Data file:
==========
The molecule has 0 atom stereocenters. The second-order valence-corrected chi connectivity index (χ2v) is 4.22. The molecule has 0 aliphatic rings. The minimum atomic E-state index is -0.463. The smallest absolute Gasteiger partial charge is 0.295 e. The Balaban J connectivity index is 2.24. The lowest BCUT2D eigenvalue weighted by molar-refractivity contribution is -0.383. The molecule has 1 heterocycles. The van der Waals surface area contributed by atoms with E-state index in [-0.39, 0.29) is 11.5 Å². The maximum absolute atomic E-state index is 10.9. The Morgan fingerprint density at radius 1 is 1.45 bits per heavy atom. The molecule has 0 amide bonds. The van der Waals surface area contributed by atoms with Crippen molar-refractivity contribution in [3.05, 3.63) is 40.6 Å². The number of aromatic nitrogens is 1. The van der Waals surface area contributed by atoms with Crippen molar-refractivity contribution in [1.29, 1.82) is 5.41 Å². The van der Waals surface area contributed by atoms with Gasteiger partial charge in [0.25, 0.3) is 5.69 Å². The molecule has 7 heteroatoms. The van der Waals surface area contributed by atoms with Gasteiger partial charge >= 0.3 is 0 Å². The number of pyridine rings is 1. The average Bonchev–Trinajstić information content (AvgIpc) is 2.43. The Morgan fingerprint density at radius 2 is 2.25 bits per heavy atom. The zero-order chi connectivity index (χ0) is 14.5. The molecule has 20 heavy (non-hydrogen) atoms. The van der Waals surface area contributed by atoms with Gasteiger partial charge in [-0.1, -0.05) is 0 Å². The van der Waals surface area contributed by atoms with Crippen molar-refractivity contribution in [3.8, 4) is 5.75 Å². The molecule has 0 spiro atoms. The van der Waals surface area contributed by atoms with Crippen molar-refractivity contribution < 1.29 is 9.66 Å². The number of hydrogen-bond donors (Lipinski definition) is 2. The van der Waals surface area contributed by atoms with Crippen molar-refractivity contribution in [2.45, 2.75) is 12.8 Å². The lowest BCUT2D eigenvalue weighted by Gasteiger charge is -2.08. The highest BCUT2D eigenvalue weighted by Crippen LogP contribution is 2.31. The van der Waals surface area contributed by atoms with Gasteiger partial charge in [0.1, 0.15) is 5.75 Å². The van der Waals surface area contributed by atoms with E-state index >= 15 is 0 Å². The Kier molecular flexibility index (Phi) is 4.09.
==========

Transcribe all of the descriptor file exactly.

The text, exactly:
The molecule has 0 atom stereocenters. The second-order valence-corrected chi connectivity index (χ2v) is 4.22. The molecule has 0 aliphatic rings. The minimum atomic E-state index is -0.463. The smallest absolute Gasteiger partial charge is 0.295 e. The Balaban J connectivity index is 2.24. The lowest BCUT2D eigenvalue weighted by molar-refractivity contribution is -0.383. The molecule has 1 heterocycles. The van der Waals surface area contributed by atoms with E-state index in [-0.39, 0.29) is 11.5 Å². The maximum absolute atomic E-state index is 10.9. The Morgan fingerprint density at radius 1 is 1.45 bits per heavy atom. The molecule has 0 amide bonds. The van der Waals surface area contributed by atoms with Crippen molar-refractivity contribution in [3.05, 3.63) is 40.6 Å². The number of aromatic nitrogens is 1. The van der Waals surface area contributed by atoms with Crippen molar-refractivity contribution in [1.29, 1.82) is 5.41 Å². The van der Waals surface area contributed by atoms with Gasteiger partial charge in [0.25, 0.3) is 5.69 Å². The molecule has 7 heteroatoms. The van der Waals surface area contributed by atoms with Gasteiger partial charge >= 0.3 is 0 Å². The number of pyridine rings is 1. The average Bonchev–Trinajstić information content (AvgIpc) is 2.43. The Morgan fingerprint density at radius 2 is 2.25 bits per heavy atom. The zero-order chi connectivity index (χ0) is 14.5. The molecule has 20 heavy (non-hydrogen) atoms. The van der Waals surface area contributed by atoms with Gasteiger partial charge in [-0.1, -0.05) is 0 Å². The van der Waals surface area contributed by atoms with Crippen molar-refractivity contribution in [3.8, 4) is 5.75 Å². The molecule has 0 spiro atoms. The van der Waals surface area contributed by atoms with Crippen molar-refractivity contribution < 1.29 is 9.66 Å². The number of hydrogen-bond donors (Lipinski definition) is 2. The van der Waals surface area contributed by atoms with Crippen molar-refractivity contribution in [2.45, 2.75) is 12.8 Å². The lowest BCUT2D eigenvalue weighted by Gasteiger charge is -2.08. The highest BCUT2D eigenvalue weighted by Crippen LogP contribution is 2.31. The van der Waals surface area contributed by atoms with Gasteiger partial charge in [0.1, 0.15) is 5.75 Å². The van der Waals surface area contributed by atoms with E-state index >= 15 is 0 Å². The Kier molecular flexibility index (Phi) is 4.09.